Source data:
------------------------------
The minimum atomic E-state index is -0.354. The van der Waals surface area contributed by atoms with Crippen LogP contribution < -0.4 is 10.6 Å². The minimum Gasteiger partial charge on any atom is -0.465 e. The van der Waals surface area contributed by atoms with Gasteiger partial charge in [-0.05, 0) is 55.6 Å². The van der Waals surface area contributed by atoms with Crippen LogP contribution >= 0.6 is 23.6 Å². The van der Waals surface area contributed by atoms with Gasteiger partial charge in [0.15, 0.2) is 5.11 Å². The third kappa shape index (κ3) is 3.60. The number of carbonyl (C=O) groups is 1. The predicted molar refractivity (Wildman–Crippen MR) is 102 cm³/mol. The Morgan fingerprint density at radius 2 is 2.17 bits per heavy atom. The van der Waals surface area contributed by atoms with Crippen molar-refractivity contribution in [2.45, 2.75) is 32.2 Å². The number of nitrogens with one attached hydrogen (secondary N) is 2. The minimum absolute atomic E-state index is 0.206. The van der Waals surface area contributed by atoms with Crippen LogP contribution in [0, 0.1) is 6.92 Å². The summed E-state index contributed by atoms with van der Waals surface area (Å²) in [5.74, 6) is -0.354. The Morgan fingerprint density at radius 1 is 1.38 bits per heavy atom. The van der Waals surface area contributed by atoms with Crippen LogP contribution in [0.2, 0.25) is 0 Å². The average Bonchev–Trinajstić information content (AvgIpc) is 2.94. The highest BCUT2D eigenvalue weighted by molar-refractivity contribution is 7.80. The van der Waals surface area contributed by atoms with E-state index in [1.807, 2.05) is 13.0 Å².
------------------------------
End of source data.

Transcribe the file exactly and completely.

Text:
The minimum atomic E-state index is -0.354. The van der Waals surface area contributed by atoms with Crippen LogP contribution < -0.4 is 10.6 Å². The minimum Gasteiger partial charge on any atom is -0.465 e. The van der Waals surface area contributed by atoms with Gasteiger partial charge in [-0.05, 0) is 55.6 Å². The van der Waals surface area contributed by atoms with Crippen LogP contribution >= 0.6 is 23.6 Å². The van der Waals surface area contributed by atoms with Gasteiger partial charge in [0.15, 0.2) is 5.11 Å². The third kappa shape index (κ3) is 3.60. The number of carbonyl (C=O) groups is 1. The predicted molar refractivity (Wildman–Crippen MR) is 102 cm³/mol. The Morgan fingerprint density at radius 2 is 2.17 bits per heavy atom. The van der Waals surface area contributed by atoms with Crippen molar-refractivity contribution in [2.45, 2.75) is 32.2 Å². The number of nitrogens with one attached hydrogen (secondary N) is 2. The minimum absolute atomic E-state index is 0.206. The van der Waals surface area contributed by atoms with Crippen LogP contribution in [0, 0.1) is 6.92 Å². The summed E-state index contributed by atoms with van der Waals surface area (Å²) in [5.74, 6) is -0.354. The Morgan fingerprint density at radius 1 is 1.38 bits per heavy atom. The van der Waals surface area contributed by atoms with Crippen LogP contribution in [0.2, 0.25) is 0 Å². The average Bonchev–Trinajstić information content (AvgIpc) is 2.94. The highest BCUT2D eigenvalue weighted by molar-refractivity contribution is 7.80. The van der Waals surface area contributed by atoms with E-state index in [1.807, 2.05) is 13.0 Å².